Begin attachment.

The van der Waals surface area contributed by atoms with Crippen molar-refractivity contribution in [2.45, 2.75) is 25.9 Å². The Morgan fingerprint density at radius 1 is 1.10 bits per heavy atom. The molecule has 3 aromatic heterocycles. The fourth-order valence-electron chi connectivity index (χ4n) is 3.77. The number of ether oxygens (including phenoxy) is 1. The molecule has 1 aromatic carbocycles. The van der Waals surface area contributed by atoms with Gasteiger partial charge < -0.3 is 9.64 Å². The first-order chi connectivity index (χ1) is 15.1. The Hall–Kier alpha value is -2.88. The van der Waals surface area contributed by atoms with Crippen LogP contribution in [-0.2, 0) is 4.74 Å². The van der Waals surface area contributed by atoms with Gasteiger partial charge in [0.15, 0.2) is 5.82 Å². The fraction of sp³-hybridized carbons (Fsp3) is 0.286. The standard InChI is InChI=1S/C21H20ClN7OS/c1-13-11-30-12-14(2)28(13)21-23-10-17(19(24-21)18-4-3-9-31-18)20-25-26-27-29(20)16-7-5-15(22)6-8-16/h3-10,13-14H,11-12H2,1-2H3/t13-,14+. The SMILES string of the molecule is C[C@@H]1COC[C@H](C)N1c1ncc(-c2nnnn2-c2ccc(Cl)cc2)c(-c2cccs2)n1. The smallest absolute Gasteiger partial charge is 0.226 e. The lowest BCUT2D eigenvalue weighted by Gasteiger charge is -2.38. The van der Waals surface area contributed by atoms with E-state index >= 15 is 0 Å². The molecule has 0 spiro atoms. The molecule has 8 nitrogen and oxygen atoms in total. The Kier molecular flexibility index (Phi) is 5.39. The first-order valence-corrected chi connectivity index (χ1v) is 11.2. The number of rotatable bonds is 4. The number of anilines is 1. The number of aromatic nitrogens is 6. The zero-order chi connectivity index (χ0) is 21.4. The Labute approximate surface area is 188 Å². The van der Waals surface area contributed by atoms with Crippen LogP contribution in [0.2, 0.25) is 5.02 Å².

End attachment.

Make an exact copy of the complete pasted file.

The van der Waals surface area contributed by atoms with Crippen molar-refractivity contribution in [2.45, 2.75) is 25.9 Å². The Morgan fingerprint density at radius 1 is 1.10 bits per heavy atom. The molecule has 3 aromatic heterocycles. The fourth-order valence-electron chi connectivity index (χ4n) is 3.77. The number of ether oxygens (including phenoxy) is 1. The molecule has 1 aromatic carbocycles. The van der Waals surface area contributed by atoms with Gasteiger partial charge < -0.3 is 9.64 Å². The first-order chi connectivity index (χ1) is 15.1. The Hall–Kier alpha value is -2.88. The van der Waals surface area contributed by atoms with Crippen LogP contribution in [-0.2, 0) is 4.74 Å². The van der Waals surface area contributed by atoms with Gasteiger partial charge in [0.15, 0.2) is 5.82 Å². The fraction of sp³-hybridized carbons (Fsp3) is 0.286. The standard InChI is InChI=1S/C21H20ClN7OS/c1-13-11-30-12-14(2)28(13)21-23-10-17(19(24-21)18-4-3-9-31-18)20-25-26-27-29(20)16-7-5-15(22)6-8-16/h3-10,13-14H,11-12H2,1-2H3/t13-,14+. The SMILES string of the molecule is C[C@@H]1COC[C@H](C)N1c1ncc(-c2nnnn2-c2ccc(Cl)cc2)c(-c2cccs2)n1. The smallest absolute Gasteiger partial charge is 0.226 e. The lowest BCUT2D eigenvalue weighted by Gasteiger charge is -2.38. The van der Waals surface area contributed by atoms with E-state index >= 15 is 0 Å². The molecule has 0 spiro atoms. The molecule has 8 nitrogen and oxygen atoms in total. The Kier molecular flexibility index (Phi) is 5.39. The first-order valence-corrected chi connectivity index (χ1v) is 11.2. The number of rotatable bonds is 4. The number of anilines is 1. The number of aromatic nitrogens is 6. The zero-order chi connectivity index (χ0) is 21.4. The Labute approximate surface area is 188 Å². The van der Waals surface area contributed by atoms with Crippen LogP contribution in [0.2, 0.25) is 5.02 Å².